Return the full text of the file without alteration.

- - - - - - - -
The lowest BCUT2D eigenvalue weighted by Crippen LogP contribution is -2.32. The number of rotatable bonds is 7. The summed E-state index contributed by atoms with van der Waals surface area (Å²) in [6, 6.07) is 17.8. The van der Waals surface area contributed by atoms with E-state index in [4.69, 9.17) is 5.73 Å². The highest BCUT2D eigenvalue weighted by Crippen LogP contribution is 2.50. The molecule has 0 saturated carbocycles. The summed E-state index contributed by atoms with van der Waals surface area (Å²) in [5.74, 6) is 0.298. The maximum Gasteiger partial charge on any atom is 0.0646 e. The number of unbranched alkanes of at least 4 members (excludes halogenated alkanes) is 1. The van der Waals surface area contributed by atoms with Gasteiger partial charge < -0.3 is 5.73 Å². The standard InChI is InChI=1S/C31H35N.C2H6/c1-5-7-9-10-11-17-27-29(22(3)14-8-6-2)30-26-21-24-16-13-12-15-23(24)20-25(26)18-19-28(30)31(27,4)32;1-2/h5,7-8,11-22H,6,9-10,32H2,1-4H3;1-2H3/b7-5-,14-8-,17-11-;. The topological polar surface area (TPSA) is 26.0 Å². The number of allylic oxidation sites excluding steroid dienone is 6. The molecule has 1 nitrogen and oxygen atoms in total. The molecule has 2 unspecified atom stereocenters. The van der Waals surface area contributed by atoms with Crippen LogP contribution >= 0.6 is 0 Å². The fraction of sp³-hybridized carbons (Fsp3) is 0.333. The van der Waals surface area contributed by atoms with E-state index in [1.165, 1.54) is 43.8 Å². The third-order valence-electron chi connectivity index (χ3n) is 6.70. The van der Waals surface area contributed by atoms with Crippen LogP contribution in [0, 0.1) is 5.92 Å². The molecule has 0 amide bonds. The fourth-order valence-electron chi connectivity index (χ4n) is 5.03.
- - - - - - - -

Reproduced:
The lowest BCUT2D eigenvalue weighted by Crippen LogP contribution is -2.32. The number of rotatable bonds is 7. The summed E-state index contributed by atoms with van der Waals surface area (Å²) in [6, 6.07) is 17.8. The van der Waals surface area contributed by atoms with E-state index in [4.69, 9.17) is 5.73 Å². The highest BCUT2D eigenvalue weighted by Crippen LogP contribution is 2.50. The molecule has 0 saturated carbocycles. The summed E-state index contributed by atoms with van der Waals surface area (Å²) in [5.74, 6) is 0.298. The maximum Gasteiger partial charge on any atom is 0.0646 e. The number of unbranched alkanes of at least 4 members (excludes halogenated alkanes) is 1. The van der Waals surface area contributed by atoms with Gasteiger partial charge < -0.3 is 5.73 Å². The standard InChI is InChI=1S/C31H35N.C2H6/c1-5-7-9-10-11-17-27-29(22(3)14-8-6-2)30-26-21-24-16-13-12-15-23(24)20-25(26)18-19-28(30)31(27,4)32;1-2/h5,7-8,11-22H,6,9-10,32H2,1-4H3;1-2H3/b7-5-,14-8-,17-11-;. The topological polar surface area (TPSA) is 26.0 Å². The number of allylic oxidation sites excluding steroid dienone is 6. The molecule has 1 nitrogen and oxygen atoms in total. The molecule has 2 unspecified atom stereocenters. The van der Waals surface area contributed by atoms with Crippen LogP contribution >= 0.6 is 0 Å². The fraction of sp³-hybridized carbons (Fsp3) is 0.333. The van der Waals surface area contributed by atoms with E-state index in [1.165, 1.54) is 43.8 Å². The third-order valence-electron chi connectivity index (χ3n) is 6.70. The van der Waals surface area contributed by atoms with Crippen LogP contribution in [0, 0.1) is 5.92 Å². The molecule has 0 amide bonds. The fourth-order valence-electron chi connectivity index (χ4n) is 5.03.